A RESIDENTIAL school for children with significant additional support needs is to close.

Parents of children at The New School Butterstone in Dunkeld, Perth and Kinross, have been told the school will shut this Friday.

An email from the school blamed increased costs and a reduction of income for the closure decision. It is understood a take-over deal for the school recetly fell through.

However, the moves comes shortly after a highly critical Care Inspectorate report which threatened to remove the school’s registration unless it urgently addressed child protection failings.

The Care Inspectorate had given Butterstone School days to address "serious failings" in its child protection procedures.

It also gave the school until Wednesday to take steps to ensure children using the service "must be kept safe from inappropriate behaviour and by members of staff".

Since it opened 25 years ago, the independent school has specialised in education for young people with autistic spectrum conditions, or other conditions that require a therapeutic approach to learning.

In the email sent to parents Sir Andrew Cubie, chairman of the school’s board of governors, said: “It is with the heaviest heart that I write to advise you that after 25 years The New School Butterstone is to close."

Acknowledging it would be “a deep disappointment” to families, added: "Regrettably, the combination of increased costs and a reduction of income exacerbated an already uncertain financial position and has left the school in a situation that is now financially unviable."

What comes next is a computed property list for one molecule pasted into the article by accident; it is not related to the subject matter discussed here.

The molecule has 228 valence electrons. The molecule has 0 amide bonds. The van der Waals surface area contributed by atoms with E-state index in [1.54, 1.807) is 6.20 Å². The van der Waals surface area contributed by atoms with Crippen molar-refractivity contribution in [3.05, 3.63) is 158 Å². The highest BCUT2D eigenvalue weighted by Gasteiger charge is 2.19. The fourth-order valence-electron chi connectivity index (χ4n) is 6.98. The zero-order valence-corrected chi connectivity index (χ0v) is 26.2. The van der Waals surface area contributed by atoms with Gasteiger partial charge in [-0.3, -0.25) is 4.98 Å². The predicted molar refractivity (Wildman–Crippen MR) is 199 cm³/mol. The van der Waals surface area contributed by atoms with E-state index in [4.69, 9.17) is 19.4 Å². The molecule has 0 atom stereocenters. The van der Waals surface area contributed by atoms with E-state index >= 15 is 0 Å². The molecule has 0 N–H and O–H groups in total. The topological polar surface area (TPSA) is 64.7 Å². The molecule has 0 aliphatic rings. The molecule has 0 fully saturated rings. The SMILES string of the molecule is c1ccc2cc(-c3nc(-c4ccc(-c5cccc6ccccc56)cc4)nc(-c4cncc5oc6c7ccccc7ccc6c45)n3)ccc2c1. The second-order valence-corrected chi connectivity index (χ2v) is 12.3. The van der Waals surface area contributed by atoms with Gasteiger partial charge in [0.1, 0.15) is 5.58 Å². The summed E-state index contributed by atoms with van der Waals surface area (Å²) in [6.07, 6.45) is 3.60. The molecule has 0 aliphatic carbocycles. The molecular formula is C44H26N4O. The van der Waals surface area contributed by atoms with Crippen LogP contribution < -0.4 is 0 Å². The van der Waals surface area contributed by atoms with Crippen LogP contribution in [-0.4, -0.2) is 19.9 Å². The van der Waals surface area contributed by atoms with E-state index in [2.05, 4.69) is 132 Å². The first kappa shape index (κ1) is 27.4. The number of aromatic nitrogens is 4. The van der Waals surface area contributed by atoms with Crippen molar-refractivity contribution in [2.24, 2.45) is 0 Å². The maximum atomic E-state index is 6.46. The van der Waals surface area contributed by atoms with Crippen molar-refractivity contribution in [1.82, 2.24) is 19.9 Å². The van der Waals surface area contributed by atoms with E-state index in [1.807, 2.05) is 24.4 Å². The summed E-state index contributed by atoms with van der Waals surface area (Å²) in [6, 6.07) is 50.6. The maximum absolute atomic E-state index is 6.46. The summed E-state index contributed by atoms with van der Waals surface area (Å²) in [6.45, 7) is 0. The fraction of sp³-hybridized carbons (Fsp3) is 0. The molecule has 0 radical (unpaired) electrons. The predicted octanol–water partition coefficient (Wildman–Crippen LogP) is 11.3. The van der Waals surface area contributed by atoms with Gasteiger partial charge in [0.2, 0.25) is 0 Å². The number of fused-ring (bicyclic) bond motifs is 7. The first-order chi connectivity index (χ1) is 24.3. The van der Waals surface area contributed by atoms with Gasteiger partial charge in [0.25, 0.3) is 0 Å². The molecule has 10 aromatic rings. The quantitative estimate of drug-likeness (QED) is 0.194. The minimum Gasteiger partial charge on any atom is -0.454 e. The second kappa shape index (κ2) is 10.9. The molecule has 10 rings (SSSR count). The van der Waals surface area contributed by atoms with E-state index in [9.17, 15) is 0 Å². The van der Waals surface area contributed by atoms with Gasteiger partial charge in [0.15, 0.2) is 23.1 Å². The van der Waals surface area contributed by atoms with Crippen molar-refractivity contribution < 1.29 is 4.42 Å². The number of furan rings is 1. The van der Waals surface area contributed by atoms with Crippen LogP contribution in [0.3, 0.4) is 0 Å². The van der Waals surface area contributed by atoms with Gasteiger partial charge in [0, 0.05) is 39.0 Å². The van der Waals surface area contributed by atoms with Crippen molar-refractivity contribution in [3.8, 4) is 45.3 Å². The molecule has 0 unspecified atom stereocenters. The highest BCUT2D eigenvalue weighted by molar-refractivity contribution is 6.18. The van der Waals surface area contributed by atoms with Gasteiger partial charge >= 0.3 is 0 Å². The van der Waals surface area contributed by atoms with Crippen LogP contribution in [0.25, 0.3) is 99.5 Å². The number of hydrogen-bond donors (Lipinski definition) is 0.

The parent of one child told BBC Scotland the closure would hit families whose children were not suited to attending mainstream schools, adding: "This population of young people will need extensive transition planning and ultimately the closure of the school will leave them, at least initially, outwith education.

"For my son I am sadly confident in saying this will result in his already fragile mental health deteriorating further and becoming withdrawn from the world around him.

"In at least the immediate future it will result in parents being unable to work and having to care for children during the day. The consequences of this are devastating and far-reaching for such a vulnerable group of our society."

John Swinney, the Education Secretary, who is also the local MSP, said he would work with the school and public bodies to support those affected.